How does the NFL respond to such rotten, non-football results? Who knows? Goodell doesn’t like to make waves; he likes to pander to those who leave the league in disrepute while unwisely taking the NFL’s wiser fans for fools.
But this week in Gotham was devoted to Philadelphia coach Doug Pederson, whether he tanked for a draft pick, whether he intentionally lost a game to deprive the Giants of reward for losing 10 of 16 games. And so Goodell’s Nero Fiddles League presented another week of lost credibility: suspicion of scandal, draft-tanking, NFL-invited gambling fixes and games determined by the misconduct of college-delivered me-firsters.
And the league, even more than last week, is in need of an industrial cleansing.
Blaming losses entirely on QBs
Recall that Dec. 6 game the Jets lost to the Raiders on a late bomb against a no-show defensive secondary, the one that cost defensive coordinator Gregg Williams his job?
Did you know it was all Sam Darnold’s fault?
Yeah, CBS, on Sunday, posted a graphic during Jets-Patriots that read Darnold is “13-24,” meaning he lost that game to Las Vegas.
By the way, why would CBS bother to start that telecast showing players linking arms in solemn silent tribute to those who have lost their lives to COVID-19, only to have play-by-play man Tom McCarthy talk completely over it?
Did I have a deal for you! DirecTV offered a free NHL preview, Jan. 1 through Jan. 7! Except that was more than a week before the season was scheduled to start. Grateful reader Earle Farnham: “We got a whole seven days to watch nothing — for free!”
I messed up here, Sunday writing that the victorious under-20 U.S. hockey team at least twice wore black Nike uniforms. They appeared to be black, but were dark blue. Still, why can’t our Nike-sponsored international teams wear traditional red, white and blue uniform? They don’t have that color in slave-wage Chinese factories?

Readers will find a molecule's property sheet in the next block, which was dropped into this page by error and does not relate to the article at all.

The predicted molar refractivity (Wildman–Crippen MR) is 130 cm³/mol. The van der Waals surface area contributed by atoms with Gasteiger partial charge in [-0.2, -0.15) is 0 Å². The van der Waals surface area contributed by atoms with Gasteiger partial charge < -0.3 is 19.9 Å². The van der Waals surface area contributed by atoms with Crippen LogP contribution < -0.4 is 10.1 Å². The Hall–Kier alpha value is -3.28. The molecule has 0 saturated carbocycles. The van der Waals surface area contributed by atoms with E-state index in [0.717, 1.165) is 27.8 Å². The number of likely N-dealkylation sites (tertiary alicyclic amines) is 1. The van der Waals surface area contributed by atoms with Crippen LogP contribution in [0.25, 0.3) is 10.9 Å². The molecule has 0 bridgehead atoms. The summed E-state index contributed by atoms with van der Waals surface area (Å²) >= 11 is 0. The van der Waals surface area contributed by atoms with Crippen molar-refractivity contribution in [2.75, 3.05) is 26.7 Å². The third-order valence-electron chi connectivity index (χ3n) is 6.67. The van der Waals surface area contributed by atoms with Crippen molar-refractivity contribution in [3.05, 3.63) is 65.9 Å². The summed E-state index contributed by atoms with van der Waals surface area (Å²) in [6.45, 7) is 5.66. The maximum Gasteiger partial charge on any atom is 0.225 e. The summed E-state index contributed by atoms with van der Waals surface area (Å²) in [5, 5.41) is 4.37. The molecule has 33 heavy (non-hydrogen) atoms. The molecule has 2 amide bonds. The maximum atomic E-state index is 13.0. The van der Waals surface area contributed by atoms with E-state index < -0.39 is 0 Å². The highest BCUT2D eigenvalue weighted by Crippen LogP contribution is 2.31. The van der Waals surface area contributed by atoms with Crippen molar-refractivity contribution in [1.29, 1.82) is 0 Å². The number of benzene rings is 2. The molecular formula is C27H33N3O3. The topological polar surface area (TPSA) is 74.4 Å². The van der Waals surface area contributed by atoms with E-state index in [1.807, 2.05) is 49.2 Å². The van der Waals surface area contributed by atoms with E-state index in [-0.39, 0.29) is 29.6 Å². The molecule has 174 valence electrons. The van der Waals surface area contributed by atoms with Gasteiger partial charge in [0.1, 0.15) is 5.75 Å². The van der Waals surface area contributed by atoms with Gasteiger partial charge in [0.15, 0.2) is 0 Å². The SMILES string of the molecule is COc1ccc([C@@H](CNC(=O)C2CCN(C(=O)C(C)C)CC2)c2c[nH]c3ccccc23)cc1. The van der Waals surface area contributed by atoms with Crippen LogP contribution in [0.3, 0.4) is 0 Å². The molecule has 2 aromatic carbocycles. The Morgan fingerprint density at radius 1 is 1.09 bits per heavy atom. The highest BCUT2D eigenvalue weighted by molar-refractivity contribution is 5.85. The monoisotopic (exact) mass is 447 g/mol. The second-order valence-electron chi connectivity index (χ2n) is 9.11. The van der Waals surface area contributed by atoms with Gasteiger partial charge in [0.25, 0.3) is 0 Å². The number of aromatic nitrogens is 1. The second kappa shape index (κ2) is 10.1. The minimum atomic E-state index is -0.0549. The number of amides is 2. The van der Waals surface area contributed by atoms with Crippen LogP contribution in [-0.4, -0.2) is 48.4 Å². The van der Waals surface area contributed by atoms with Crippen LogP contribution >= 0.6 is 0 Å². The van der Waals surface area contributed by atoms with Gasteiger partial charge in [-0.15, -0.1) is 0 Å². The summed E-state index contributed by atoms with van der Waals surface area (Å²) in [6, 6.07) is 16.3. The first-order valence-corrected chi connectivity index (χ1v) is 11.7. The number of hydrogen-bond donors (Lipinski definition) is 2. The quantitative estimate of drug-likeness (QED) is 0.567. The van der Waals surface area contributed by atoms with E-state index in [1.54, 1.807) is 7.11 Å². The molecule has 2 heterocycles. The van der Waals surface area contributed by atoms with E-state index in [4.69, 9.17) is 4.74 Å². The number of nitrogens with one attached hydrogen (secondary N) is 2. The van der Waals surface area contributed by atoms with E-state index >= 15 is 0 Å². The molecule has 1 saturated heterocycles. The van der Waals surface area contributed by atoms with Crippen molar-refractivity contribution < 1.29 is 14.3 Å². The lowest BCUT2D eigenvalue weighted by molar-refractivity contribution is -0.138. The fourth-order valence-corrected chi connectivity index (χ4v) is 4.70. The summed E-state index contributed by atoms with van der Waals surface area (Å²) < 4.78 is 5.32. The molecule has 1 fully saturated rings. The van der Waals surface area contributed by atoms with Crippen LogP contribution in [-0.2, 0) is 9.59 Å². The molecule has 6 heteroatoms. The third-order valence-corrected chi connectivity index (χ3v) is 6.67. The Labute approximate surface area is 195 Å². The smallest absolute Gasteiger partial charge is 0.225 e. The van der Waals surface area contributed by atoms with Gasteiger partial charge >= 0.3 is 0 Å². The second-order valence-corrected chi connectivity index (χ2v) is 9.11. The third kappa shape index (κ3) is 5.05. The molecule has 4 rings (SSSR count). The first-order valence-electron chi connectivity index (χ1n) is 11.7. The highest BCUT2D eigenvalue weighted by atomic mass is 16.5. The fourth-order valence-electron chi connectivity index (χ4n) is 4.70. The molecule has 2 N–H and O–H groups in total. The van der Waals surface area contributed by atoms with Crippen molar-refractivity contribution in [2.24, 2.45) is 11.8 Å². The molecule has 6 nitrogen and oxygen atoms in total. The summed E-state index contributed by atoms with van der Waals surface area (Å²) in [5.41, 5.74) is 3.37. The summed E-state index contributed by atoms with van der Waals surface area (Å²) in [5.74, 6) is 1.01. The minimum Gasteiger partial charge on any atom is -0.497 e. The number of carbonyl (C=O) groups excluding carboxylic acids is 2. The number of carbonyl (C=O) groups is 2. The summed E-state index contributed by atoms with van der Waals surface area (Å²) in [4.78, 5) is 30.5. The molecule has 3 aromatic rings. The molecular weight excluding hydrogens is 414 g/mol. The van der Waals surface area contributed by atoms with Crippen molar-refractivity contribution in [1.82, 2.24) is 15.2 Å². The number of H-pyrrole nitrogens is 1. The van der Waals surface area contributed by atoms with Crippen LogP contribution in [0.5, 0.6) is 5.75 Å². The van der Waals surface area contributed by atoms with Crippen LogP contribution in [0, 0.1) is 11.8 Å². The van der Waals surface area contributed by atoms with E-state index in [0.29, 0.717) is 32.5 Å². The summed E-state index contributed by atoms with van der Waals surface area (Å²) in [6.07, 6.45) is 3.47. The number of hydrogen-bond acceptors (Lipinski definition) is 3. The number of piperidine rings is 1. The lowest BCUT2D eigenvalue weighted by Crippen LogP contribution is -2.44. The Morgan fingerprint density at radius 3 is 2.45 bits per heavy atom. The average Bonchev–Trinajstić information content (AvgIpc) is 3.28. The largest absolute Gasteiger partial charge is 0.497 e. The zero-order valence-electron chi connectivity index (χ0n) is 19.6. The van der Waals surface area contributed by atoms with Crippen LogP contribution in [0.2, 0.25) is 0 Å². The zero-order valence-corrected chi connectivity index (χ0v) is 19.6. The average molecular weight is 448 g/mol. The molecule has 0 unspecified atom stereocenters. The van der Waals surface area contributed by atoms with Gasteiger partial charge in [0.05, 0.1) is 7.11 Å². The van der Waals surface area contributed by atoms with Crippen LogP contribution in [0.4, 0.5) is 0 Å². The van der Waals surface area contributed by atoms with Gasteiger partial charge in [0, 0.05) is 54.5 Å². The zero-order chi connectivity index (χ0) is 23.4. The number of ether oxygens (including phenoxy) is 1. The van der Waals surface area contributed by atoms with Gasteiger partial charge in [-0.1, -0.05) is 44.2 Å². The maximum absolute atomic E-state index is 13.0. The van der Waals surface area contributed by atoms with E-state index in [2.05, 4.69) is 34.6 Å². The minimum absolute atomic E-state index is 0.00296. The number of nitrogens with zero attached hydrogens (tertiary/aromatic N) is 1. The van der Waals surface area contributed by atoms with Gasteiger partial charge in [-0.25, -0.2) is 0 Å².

Not until late in the Giants-Cowboys game last Sunday, after Ezekiel Elliott caught a short pass for a first down, did Fox’s Troy Aikman tell us, “This guy finishes runs and catches better than any back in the league. He’s as tough as they come.” For the day, Elliott totaled 42 yards on 14 carries, three catches for 19 yards.
Reader Don Reed alerts us to a thoroughbred named Ouch Ouch Ouch. Two dollars across the board will cost you nine Ouches.
Not too impressed by these talking heads
NBC’s Cris Collinsworth, having crossed the boundary into the Land of the Insufferable, is still an expert on knowing it after it happened, and still thinks players are paid “to impress me.”
Speaking of leaving us impressed, ESPN’s Kirk Herbstreit can’t simply tell us the play gained two yards, but chooses the vague, ridiculous, “made positive yardage.” A nice catch? That translates to, “He has good ball skills.”
Networks next season will post graphics indicating which is the wide receiver’s “back shoulder.” It’ll appear as “BS.” It still hasn’t dawned on experts that all players who turn to catch a pass create a back shoulder.
COVID-19 has canceled the Connecticut-Baylor women’s basketball game, which would have matched the two most notorious, remorseless, run-it-up, stomp-’em-when-they’re-down, undignified Division I college sports programs in the country.
Geez, miserable, shifty Bill Belichick and now crotch-grabbing Marshawn Lynch. That’s the best Subway sandwiches could do?